Governor Terry McAuliffe today vetoed six pieces of legislation that would undermine support for Virginia’s public education system.
House Bill 1400
Governor Terry McAuliffe vetoed House Bill 1400, which would create a new executive branch agency known as the Virginia Virtual School. This entity, governed by an independent policy board, would facilitate the provision of full-time, online education programs for students throughout Virginia.
This bill is virtually identical to HB 8 (2016). The Office of the Attorney General advised that HB 8 was unconstitutional; consequently, I vetoed it.
In establishing the Virginia Virtual School outside of the jurisdiction of the Board of Education, and
Ken Cuccinelli and family after accepting the Republican nomination for governor.
A twelve-hour day started late as participants squeezed through two coliseum entrance checkpoints instead of the expected twelve. Over 8500 convention goers and credentialed delegates filled the Richmond coliseum at Saturday’s Virginia Republican convention. The guest speaker was Governor Bobby Jindal of Louisiana.
Attorney General Ken Cuccinelli had no contest and was easily declared the Republican nominee for governor by acclimation and a resounding roar of approval. The first round of balloting took out Mark Obenshain’s opponent Delegate Rob Bell and Senator Obenshain was declared the party’s attorney general nominee.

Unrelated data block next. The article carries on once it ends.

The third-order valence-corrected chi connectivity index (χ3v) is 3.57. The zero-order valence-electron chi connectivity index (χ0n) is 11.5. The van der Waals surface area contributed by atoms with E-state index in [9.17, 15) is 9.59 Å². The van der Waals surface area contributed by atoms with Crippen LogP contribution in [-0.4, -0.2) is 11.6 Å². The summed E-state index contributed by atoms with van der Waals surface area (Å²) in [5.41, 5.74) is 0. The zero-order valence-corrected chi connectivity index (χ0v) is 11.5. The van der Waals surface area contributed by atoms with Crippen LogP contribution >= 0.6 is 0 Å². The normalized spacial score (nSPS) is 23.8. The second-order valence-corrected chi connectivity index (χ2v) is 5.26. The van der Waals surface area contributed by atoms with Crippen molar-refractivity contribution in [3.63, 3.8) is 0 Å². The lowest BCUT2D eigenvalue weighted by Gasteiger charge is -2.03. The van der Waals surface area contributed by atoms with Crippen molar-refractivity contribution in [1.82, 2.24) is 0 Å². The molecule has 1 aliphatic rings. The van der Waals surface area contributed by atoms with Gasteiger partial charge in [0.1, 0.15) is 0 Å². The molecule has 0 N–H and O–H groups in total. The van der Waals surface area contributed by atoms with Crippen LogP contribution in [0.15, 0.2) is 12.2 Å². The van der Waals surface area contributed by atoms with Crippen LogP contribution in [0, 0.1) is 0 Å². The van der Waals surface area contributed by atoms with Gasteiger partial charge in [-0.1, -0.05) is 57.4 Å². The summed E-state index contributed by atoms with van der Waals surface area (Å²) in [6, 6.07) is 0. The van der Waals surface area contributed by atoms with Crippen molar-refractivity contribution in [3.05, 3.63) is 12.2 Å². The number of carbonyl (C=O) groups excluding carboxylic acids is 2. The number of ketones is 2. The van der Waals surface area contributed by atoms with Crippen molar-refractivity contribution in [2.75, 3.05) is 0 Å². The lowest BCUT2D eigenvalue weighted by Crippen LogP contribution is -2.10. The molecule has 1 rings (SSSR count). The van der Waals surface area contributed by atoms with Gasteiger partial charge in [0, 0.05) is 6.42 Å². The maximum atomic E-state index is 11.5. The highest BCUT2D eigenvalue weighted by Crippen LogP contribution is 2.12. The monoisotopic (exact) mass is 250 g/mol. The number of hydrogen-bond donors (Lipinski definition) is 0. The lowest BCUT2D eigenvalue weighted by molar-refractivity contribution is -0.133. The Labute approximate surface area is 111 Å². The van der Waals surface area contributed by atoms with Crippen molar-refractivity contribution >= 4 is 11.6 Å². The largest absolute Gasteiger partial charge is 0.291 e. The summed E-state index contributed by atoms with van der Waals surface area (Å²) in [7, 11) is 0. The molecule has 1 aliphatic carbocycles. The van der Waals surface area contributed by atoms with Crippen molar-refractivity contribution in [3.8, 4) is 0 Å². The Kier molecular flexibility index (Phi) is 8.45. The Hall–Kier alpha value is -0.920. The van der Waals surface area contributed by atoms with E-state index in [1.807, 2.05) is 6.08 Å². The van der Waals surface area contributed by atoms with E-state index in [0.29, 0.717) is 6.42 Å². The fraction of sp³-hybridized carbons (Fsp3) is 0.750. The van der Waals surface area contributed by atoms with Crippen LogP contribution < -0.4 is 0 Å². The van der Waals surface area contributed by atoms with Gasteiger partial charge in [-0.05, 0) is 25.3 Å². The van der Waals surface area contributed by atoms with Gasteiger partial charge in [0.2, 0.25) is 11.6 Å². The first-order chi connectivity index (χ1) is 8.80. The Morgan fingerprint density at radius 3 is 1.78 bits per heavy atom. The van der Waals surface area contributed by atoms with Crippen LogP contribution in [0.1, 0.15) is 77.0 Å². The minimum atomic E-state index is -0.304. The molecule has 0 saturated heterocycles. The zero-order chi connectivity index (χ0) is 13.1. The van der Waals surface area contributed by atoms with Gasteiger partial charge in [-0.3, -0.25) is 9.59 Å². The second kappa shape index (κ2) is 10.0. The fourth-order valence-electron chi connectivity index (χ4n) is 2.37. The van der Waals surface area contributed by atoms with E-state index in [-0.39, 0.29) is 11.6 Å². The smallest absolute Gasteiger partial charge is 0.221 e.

Seven candidates were vying for lieutenant governor. Four rounds of voting took up the rest of the day and evening. The first round of voting took almost three hours and the participants became restless. The voting machines didn’t factor in a weighted voting system. Not every vote is equal.
Grumbling could be heard as some feared the RPV didn’t want Jackson as the lieutenant governor nominee. That was the feeling of Roanoke Tea Party President Chip Tarbutton – coalitions were being formed to override Jackson’s commanding lead in each round of balloting. On the 3rd round Jackson fell just short of the 50% needed. He came in at 49.7% but in the fourth round Jackson succeeded.
E. W. Jackson
Jackson is a Harvard Law School graduate and minister. He came in last with 4.7% of the vote in the 2012 Republican Senate primary where George Allen won. A line of his supporters and volunteers at the convention marched around the floor perimeter with signs and shouts for Jackson as more voting rounds were called.
To pass the time bored attendees mingled, listened to or in some cases ignored speeches and flew paper airplanes from the balconies. They even initiated a “wave” that went around the coliseum.
Cuccinelli spoke with a less ideological and more methodical tone than in speeches past. His speech was streamed live and lasted 24 minutes. He hit some of the same notes that Democrats have been beating the drum on for years. “We need a stronger middle class … better paying jobs, more opportunity and a more competitive economic environment for businesses to invest and grow.”
Crowd roars for E. W. Jackson